On the strategic impact of an event under non-common priors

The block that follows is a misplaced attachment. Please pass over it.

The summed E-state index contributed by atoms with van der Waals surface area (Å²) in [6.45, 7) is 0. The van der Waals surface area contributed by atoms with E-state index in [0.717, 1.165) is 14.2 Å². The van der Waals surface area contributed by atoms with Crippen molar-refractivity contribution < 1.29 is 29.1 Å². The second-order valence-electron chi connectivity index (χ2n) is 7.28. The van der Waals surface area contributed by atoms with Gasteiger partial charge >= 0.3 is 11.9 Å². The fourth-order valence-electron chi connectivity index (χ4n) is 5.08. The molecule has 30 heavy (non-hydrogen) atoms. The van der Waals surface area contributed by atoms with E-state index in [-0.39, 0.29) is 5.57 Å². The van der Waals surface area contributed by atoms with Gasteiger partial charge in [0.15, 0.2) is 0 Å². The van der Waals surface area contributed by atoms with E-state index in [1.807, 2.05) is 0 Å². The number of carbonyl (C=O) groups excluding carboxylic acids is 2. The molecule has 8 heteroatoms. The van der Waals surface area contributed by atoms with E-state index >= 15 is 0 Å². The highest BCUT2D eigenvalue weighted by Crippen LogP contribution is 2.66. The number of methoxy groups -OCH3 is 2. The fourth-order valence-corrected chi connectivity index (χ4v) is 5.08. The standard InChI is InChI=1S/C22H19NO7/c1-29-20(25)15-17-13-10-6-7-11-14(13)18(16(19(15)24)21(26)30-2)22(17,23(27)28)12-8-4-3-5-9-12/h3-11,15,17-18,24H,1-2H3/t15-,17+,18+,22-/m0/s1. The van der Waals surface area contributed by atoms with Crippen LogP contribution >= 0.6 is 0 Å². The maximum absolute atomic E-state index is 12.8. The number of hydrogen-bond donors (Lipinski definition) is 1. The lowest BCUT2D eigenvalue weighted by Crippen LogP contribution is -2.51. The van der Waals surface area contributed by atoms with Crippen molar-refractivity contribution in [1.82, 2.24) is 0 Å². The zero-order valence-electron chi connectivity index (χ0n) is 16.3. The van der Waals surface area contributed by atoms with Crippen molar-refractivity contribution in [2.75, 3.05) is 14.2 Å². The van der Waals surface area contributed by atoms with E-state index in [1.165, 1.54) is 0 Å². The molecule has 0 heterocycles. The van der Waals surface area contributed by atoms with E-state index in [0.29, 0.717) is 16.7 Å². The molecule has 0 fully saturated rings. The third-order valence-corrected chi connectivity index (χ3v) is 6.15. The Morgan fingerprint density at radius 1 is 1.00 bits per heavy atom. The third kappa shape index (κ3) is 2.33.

This paper studies the impact of a small probability event on strategic behavior in incomplete information games with non-common priors. It is shown that the global impact of a small probability event (i.e., its propensity to affect strategic behavior at all states in the state space) has an upper bound that is an increasing function of a measure of discrepancy from the common prior assumption. In particular, its global impact can be arbitrarily large under non-common priors, but is bounded from above under common priors. These results quantify the different implications common prior and non-common prior models have on the (infinite) hierarchies of beliefs.
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